α subunit purification
The 130 × 103Mr chicken α subunit was purified from a CSAT affinity column by denaturing in 6 M guanidine isothiocyanate, heating to 60°C for 15 minutes, dialyzing, and then incubating with α6C6 monoclonal antibody conjugated to Sepharose beads The beads were washed in extraction buffer and eluted with SDS-PAGE sample buffer. CSAT, W1B10 and α6C6 matrices were constructed by coupling 5 mg/ml of pure monoclonal antibody to CNBr-activated Sepharose 4B (Piscataway, NJ).
SDS-PAGE was performed by the method of Laemmh (1970). Separating gels were 7% acrylamide and 0.12% bisacrylamide. Samples were prepared in sample buffer (62.5 mM Tris-HCl, pH 6 8, 2.0% SDS, 10% glycerol). Proteins were visualized by silver staining using Bio-Rad Silver Stain kit (Bio-Rad, Richmond, CA). Immunoblots were performed as described in Muschler and Horwitz (1991). All antibodies were used at an approximate IgG concentration of 25 μg/ml.
The CSAT antibody was prepared as described by Neff et al. (1982). The W1B10 antibody was prepared as described by Hayashi et al. (1990). Rabbit anti-human α6 and α5 cytoplasmic domain serum were a gift of Dr. L. Reichardt (UCSF; Tomaselli et al., 1988; de Curtis et al., 1991). The JG22 antibody against the chick β1 subunit of integrin was purchased from Developmental Studies Hybridoma Bank. An antibody against chick laminin (LM-33) which recognizes the B chains (Krotoski et al, 1986) was kindly provided by Dr. Douglas Fambrough. A polyclonal antibody against mouse laminin was purchased from E-Y laboratories. An antibody against a nonphosphorylated epitope of rat neurofilament was kindly provided by Dr. Virginia Lee (Lee et al., 1987).
White Leghorn chick embryos ranging from Hamburger and Hamilton (1951) stage 8 (embryo day 1 5) to stage 35 (embryonic day 9) were obtained by incubating eggs in a forced air incubator at 37°C. Some tissue also were obtained from adult chickens
Fixation and tissue processing
Embryos were fixed in methanol at 4°C overnight, washed in PBS, transferred to 5% sucrose in PBS with azide for 4-24 hours, and placed in 15% sucrose in PBS with azide overnight at 4°C Embryos were placed in 7% gelatin (Sigma; 300 Bloom) m 15% sucrose/PBS for 3 hours at 37°C, and embedded in fresh gelatin Embryos were stored for up to two weeks in the refrigerator until the time of sectioning when they were rapidly frozen in liquid nitrogen. 14 μm sections were cut on a Zeiss Microm cryostat and mounted on gelatin subbed slides.
Neural crest cell cultures
Primary neural crest cultures were prepared from the neural tubes of Japanese quail embryos (Coturnix coturnix japonica). Embryos were incubated for 48 hours, at which time their developmental age was comparable to that of chick stages 13 - 15. The region of the trunk neural tube adjacent to the six to nine most posterior somites as well as the unsegmented mesenchyme was dissected away from the embryo. The neural tubes were isolated from adjacent tissue by treatment with 160 units/ml of collagenase (Worthington Biochemical, Freehold, NJ), followed by trituration. After stopping the enzymatic reaction with MEM containing 15% horse serum and 10% chick embryo extract, neural tubes were plated onto fibronectin- or laminin-coated culture dishes. After several hours, the neural crest cells migrated away from the explant and the neural tube tissue was removed Neural crest cells were grown for several days prior to fixation in cold methanol for 15 minutes.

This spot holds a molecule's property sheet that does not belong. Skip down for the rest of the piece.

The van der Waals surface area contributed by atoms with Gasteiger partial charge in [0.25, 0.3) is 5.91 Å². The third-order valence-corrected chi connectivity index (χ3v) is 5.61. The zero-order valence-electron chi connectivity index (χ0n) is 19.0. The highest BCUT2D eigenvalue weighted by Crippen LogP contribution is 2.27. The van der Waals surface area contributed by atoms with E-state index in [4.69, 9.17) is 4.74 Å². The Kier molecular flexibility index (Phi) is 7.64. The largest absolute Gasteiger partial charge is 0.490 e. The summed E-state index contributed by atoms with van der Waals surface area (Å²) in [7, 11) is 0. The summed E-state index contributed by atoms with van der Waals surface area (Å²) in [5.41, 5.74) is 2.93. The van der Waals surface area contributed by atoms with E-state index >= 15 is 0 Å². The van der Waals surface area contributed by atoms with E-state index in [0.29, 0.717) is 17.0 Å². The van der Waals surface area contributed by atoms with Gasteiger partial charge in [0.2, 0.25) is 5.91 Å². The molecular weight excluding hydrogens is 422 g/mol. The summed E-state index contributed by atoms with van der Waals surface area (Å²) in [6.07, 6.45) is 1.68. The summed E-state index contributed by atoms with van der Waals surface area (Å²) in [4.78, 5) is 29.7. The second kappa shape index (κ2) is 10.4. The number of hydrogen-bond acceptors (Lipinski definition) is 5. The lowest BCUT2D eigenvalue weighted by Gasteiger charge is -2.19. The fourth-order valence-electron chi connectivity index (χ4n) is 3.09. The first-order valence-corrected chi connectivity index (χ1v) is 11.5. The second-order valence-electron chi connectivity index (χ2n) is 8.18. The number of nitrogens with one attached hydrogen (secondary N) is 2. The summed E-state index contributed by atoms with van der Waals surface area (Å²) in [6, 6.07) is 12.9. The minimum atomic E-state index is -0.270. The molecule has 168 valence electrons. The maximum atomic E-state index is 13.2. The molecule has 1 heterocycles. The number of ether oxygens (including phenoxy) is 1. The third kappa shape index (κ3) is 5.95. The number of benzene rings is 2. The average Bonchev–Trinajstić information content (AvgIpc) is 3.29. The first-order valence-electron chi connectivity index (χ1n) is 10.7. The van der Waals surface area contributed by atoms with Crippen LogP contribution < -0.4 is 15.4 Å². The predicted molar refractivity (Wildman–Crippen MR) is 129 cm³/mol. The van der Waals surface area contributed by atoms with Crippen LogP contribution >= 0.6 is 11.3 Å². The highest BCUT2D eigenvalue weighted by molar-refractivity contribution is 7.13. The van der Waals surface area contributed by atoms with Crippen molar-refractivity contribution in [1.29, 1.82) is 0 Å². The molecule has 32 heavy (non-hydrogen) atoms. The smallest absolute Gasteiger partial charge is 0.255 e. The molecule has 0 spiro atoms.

Cryostat sections of embryos were warmed to 25°C and adjacent sections were incubated with either α6. neurofilament, β1 or laminin antibodies. For staining neural crest cultures, dishes were incubated with anti-α6 antibody as described for sectioned tissue. All antibody dilutions were made in 0.1% bovine serum albumen in PBS Anti-α6 was used at a concentration of 35 μg/ml. Anti-neurofilament was diluted 1:400 from hybridoma supernatant. JG22 and LM-33 were used as straight hybridoma supernatant. The rabbit polyclonal antibody against laminin was diluted 1:50. Following an overnight incubation, sections were rinsed in PBS, and incubated with a highly fluorescent FITC-goat antibody against mouse Igs (Antibodies Inc., Davis, Ca.; diluted 1:300) for detection of monoclonal antibodies for 1 hour at 25°C. Slides then were rinsed in PBS, coverslipped with glycerol (90% glycerol/10% 05 M sodium carbonate, pH 7.8) and viewed with an Olympus Vanox epifluorescence microscope. Data were recorded photographically. For control slides or cultures, the primary antibody was omitted and the sections or dishes were stained with fluorescinated second antibody alone.
The distribution of the chick α6, subunit of integrin was examined in embryos ranging from 1.5 to 14 days of incubation, as well as some adult tissues. Its expression pattern was compared with that of the β1 subunit of integrin, neurofilament proteins and laminin, the extracellular ligand of α6β1 integrin.
Characterization of the α6C6 monoclonal antibody
A monoclonal antibody specific for a 130 × 103Mrchicken integrin α subunit was generated by immunizing mice with purified integrins from chicken brain tissue. Immunofluorescent staining of adult tissue sections using this monoclonal antibody, α6C6, demon-strated that the antigen was localized on neural tissue and on epithelial cells, where it was concentrated on the basal surface contacting the basal lamina (not shown). This localization is similar to that of the human α6 subunit. To further test homology of the α6C6 antigen with human α6, we utilized an antiserum that recognizes a 35 amino acid polypeptide corresponding to the cytoplasmic domain of the human subunit (de Curtis et al., 1991). This anti-α6 antiserum exclusively recognized the 130 × 103Mra band purified by the α6C6 antibody (Fig. 1). The 160 × 103Mr band in lane 2 of Fig. 1 is monoclonal antibody released from the beads used for immunoprecipitation.